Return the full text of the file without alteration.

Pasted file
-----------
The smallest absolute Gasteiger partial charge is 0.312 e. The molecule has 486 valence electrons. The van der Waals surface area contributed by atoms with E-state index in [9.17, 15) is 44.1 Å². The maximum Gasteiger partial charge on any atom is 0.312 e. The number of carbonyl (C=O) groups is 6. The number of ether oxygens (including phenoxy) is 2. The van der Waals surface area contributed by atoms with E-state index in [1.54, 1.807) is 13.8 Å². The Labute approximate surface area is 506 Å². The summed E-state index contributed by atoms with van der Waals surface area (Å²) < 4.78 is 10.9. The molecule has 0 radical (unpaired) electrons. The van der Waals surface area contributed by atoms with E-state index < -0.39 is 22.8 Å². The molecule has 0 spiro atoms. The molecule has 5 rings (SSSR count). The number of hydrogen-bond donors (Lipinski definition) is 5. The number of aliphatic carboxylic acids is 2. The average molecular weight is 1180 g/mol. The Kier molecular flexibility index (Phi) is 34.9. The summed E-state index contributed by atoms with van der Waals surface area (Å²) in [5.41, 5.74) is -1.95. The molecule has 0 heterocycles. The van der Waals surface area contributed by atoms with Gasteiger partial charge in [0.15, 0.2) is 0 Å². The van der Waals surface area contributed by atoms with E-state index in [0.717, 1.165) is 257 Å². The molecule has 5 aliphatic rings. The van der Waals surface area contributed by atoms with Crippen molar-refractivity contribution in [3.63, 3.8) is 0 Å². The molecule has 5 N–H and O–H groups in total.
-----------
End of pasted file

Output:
The smallest absolute Gasteiger partial charge is 0.312 e. The molecule has 486 valence electrons. The van der Waals surface area contributed by atoms with E-state index in [9.17, 15) is 44.1 Å². The maximum Gasteiger partial charge on any atom is 0.312 e. The number of carbonyl (C=O) groups is 6. The number of ether oxygens (including phenoxy) is 2. The van der Waals surface area contributed by atoms with E-state index in [1.54, 1.807) is 13.8 Å². The Labute approximate surface area is 506 Å². The summed E-state index contributed by atoms with van der Waals surface area (Å²) < 4.78 is 10.9. The molecule has 0 radical (unpaired) electrons. The van der Waals surface area contributed by atoms with E-state index < -0.39 is 22.8 Å². The molecule has 0 spiro atoms. The molecule has 5 rings (SSSR count). The number of hydrogen-bond donors (Lipinski definition) is 5. The number of aliphatic carboxylic acids is 2. The average molecular weight is 1180 g/mol. The Kier molecular flexibility index (Phi) is 34.9. The summed E-state index contributed by atoms with van der Waals surface area (Å²) in [5.41, 5.74) is -1.95. The molecule has 0 heterocycles. The van der Waals surface area contributed by atoms with Gasteiger partial charge in [0.15, 0.2) is 0 Å². The van der Waals surface area contributed by atoms with E-state index in [0.717, 1.165) is 257 Å². The molecule has 5 aliphatic rings. The van der Waals surface area contributed by atoms with Crippen molar-refractivity contribution in [3.63, 3.8) is 0 Å². The molecule has 5 N–H and O–H groups in total.